This article comes from the Physician Practice by Lucien Roberts. It was so nice to read about the “authentic” doctors that I have to reprint it here:
Once, there was a time when healthcare was led by physicians rather than by acronyms; HMOs, RACs, ACOs. What a difference a few decades can make! My dad, who was a practicing OB/GYN for 37 years, is a good illustration of the many ways that medicine has reinvented itself. Here are a few of the many hats that dad wore as a small-town physician:
My dad, the cab driver. Dad was both surgeon and anesthesiologist when Miss Darlington, the CRNA, came to South Boston. She couldn’t drive, so she made daily taxi rides to work. If my dad needed her assistance at night, or during the weekend, he added “Pick up Miss Darlington” to the pre-surgery checklist. Taking her home was part of the standard post-op care.
My dad, the blood bank. There was no blood bank, just a simple list. This list had phone numbers for all the folks in the community who could be counted on to drop whatever they were doing, to give a pint of blood to someone in need. There was never a blood shortage. Several years later, my mother and others on the list helped establish the county’s own bloodmobile, which still serves my hometown to this day.
My dad, the builder. Remember the black countertops from the high-school science labs of the ’60s? Plywood was treated with an odd epoxy resin to create a modern-day petrified wood. Dad and his partners used this same formula for the countertops in their lab. Whatever the secret sauce was, it really worked; those counters lasted more than 50 years, never showing signs of splintering, warping, or other degradation.
My dad, the barterer. Miss Moore was a wonderful lady who raised pigs out in the country. Every Christmas we’d go out to her farm and she’d give dad a cured country ham — far and away the best ham I have ever had. That’s how Miss Moore paid dad. For those patients who could not afford to pay, bartering was a common way to say thank you.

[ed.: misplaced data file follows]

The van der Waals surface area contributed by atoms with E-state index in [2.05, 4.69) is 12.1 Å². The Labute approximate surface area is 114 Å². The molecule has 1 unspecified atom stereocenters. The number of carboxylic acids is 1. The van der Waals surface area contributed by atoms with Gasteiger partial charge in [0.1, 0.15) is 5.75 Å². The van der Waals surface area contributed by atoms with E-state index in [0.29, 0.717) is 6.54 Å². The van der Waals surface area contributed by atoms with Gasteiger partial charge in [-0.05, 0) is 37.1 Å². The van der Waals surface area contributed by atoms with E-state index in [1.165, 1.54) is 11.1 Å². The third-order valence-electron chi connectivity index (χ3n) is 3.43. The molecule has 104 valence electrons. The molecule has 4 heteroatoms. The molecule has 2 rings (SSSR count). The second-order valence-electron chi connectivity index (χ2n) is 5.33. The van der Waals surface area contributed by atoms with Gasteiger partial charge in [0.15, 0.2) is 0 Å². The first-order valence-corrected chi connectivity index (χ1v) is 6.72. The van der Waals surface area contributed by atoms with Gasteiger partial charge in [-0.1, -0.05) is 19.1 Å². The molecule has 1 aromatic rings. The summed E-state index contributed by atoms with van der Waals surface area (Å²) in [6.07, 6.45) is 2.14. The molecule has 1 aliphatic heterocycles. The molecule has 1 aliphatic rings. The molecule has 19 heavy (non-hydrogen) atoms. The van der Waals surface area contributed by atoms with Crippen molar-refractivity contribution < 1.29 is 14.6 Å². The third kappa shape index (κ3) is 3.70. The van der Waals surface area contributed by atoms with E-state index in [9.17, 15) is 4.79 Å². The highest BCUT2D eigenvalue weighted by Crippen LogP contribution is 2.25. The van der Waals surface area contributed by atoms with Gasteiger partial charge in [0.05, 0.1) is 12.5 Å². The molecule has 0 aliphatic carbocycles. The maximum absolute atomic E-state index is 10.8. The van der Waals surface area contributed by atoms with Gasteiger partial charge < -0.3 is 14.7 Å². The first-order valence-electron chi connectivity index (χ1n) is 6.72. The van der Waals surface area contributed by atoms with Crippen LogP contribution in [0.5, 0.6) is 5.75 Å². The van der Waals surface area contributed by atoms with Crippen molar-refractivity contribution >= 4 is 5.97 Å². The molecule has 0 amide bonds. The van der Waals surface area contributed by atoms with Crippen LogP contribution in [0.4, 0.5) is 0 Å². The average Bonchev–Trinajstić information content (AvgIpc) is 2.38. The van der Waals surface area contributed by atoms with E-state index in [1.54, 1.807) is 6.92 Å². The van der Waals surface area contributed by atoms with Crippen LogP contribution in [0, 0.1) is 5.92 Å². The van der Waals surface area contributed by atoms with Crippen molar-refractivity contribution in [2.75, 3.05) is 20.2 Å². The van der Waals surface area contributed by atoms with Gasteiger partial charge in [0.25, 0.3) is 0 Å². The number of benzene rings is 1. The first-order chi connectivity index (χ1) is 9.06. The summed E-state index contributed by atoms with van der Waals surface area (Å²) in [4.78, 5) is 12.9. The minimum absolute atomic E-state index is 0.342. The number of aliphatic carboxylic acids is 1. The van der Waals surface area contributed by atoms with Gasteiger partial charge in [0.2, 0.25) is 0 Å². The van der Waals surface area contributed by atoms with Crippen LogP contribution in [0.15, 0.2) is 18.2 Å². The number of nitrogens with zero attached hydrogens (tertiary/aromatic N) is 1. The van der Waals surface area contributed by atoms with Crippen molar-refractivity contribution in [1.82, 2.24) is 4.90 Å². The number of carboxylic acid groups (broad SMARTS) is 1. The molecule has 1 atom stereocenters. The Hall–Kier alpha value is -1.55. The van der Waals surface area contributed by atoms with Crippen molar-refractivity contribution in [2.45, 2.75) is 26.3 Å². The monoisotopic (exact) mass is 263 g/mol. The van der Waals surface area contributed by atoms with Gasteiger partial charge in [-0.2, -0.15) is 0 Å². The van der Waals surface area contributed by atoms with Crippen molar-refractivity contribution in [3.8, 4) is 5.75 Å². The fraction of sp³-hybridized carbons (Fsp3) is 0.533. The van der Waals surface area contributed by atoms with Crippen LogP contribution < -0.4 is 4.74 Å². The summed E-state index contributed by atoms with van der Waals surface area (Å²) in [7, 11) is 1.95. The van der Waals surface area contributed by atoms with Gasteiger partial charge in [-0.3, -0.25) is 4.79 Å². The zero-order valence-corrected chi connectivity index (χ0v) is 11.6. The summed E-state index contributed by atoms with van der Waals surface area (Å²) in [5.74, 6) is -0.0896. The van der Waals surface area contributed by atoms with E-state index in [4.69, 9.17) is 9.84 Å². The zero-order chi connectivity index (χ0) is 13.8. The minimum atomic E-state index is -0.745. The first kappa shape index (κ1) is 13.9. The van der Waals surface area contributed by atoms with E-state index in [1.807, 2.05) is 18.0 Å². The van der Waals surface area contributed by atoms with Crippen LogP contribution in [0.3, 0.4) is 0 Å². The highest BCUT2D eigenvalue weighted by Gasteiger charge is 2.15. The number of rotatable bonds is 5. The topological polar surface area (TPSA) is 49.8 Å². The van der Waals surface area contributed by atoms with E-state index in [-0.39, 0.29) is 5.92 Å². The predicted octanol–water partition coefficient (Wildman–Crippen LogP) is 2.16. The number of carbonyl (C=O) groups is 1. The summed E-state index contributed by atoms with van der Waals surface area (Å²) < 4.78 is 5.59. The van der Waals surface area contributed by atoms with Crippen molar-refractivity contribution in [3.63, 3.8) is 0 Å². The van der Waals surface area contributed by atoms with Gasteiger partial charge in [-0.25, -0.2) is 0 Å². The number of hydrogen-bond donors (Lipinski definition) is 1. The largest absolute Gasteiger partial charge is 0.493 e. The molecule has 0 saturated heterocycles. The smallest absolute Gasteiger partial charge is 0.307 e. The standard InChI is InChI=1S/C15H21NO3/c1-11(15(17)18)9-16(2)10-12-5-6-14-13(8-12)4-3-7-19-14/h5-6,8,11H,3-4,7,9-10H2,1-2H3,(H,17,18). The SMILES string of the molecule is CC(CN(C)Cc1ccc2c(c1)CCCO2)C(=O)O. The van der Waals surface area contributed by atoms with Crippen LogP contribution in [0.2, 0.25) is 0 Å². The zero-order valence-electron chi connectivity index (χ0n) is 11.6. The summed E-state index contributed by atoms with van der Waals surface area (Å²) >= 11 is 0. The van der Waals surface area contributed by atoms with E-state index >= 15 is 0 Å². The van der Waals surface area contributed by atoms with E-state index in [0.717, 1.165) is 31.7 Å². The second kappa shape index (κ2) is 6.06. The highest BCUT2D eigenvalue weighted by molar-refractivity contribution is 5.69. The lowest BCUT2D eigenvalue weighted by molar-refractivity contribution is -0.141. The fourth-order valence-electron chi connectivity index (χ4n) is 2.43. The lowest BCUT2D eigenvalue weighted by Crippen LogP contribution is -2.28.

My dad, the football VIP. Before cell phones and pagers, being on call meant staying at home or being at the hospital. There was one exception: high school football games. The on-call doctors got front-row parking in the gravel lot. If a patient came to the hospital in labor or with appendicitis, the police were dispatched to the game to get my dad or the surgeon. I knew my dad was well-respected, but his special parking was how I knew he was important.
My dad, the ER doctor. During dad’s first decade in private practice, there were no emergency room physicians. Every doctor in town, including my dad, was part of the emergency room rotation. With dad doing that and being on call every other day and night, I still wonder when he and mom found time to make my three brothers and me.
The art and practice of “medicine” has changed remarkably, yet the core tenet of medicine — caring for patients — remains what doctors do best. It’s what my dad did so well, and it’s what you do best, when the acronyms stay out of the way.
Lucien W. Roberts, III, MHA, FACMPE, is a Virginia-based writer, speaker, and consultant.